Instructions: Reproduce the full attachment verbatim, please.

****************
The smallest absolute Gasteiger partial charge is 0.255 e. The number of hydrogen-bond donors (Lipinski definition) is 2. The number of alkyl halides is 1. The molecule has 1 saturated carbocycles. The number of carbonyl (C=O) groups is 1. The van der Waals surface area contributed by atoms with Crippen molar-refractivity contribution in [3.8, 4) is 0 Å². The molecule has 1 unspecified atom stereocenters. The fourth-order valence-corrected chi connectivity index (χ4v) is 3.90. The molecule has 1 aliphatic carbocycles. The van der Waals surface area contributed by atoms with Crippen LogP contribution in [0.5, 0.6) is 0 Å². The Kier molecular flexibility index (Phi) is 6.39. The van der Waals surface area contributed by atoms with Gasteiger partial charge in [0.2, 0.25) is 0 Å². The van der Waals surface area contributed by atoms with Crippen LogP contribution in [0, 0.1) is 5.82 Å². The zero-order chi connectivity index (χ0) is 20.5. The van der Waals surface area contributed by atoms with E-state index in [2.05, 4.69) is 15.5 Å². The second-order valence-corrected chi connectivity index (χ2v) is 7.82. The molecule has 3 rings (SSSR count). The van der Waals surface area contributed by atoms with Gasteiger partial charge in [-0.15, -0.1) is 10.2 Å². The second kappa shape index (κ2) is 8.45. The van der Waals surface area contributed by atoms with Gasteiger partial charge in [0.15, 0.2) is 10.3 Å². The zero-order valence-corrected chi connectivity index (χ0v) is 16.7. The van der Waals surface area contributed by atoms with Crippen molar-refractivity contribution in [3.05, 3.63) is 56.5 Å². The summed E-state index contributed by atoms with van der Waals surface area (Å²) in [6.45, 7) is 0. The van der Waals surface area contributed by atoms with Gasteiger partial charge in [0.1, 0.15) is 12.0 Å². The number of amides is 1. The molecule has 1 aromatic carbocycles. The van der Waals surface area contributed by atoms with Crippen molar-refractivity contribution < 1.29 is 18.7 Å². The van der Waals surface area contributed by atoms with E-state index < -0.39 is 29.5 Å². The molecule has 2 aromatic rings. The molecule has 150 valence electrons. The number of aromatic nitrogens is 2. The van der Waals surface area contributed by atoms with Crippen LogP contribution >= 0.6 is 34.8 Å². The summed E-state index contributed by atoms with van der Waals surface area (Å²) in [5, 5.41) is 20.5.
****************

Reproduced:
The smallest absolute Gasteiger partial charge is 0.255 e. The number of hydrogen-bond donors (Lipinski definition) is 2. The number of alkyl halides is 1. The molecule has 1 saturated carbocycles. The number of carbonyl (C=O) groups is 1. The van der Waals surface area contributed by atoms with Crippen molar-refractivity contribution in [3.8, 4) is 0 Å². The molecule has 1 unspecified atom stereocenters. The fourth-order valence-corrected chi connectivity index (χ4v) is 3.90. The molecule has 1 aliphatic carbocycles. The van der Waals surface area contributed by atoms with Crippen LogP contribution in [0.5, 0.6) is 0 Å². The Kier molecular flexibility index (Phi) is 6.39. The van der Waals surface area contributed by atoms with Gasteiger partial charge in [0.2, 0.25) is 0 Å². The van der Waals surface area contributed by atoms with Crippen LogP contribution in [0, 0.1) is 5.82 Å². The zero-order chi connectivity index (χ0) is 20.5. The van der Waals surface area contributed by atoms with E-state index in [2.05, 4.69) is 15.5 Å². The second-order valence-corrected chi connectivity index (χ2v) is 7.82. The molecule has 3 rings (SSSR count). The van der Waals surface area contributed by atoms with Gasteiger partial charge in [-0.15, -0.1) is 10.2 Å². The second kappa shape index (κ2) is 8.45. The van der Waals surface area contributed by atoms with Gasteiger partial charge in [0.15, 0.2) is 10.3 Å². The zero-order valence-corrected chi connectivity index (χ0v) is 16.7. The van der Waals surface area contributed by atoms with Crippen molar-refractivity contribution in [3.05, 3.63) is 56.5 Å². The summed E-state index contributed by atoms with van der Waals surface area (Å²) in [6.45, 7) is 0. The van der Waals surface area contributed by atoms with Gasteiger partial charge in [0.1, 0.15) is 12.0 Å². The number of amides is 1. The molecule has 1 aromatic carbocycles. The van der Waals surface area contributed by atoms with Crippen molar-refractivity contribution < 1.29 is 18.7 Å². The van der Waals surface area contributed by atoms with E-state index < -0.39 is 29.5 Å². The molecule has 2 aromatic rings. The molecule has 150 valence electrons. The number of aromatic nitrogens is 2. The van der Waals surface area contributed by atoms with Crippen LogP contribution >= 0.6 is 34.8 Å². The summed E-state index contributed by atoms with van der Waals surface area (Å²) in [5, 5.41) is 20.5.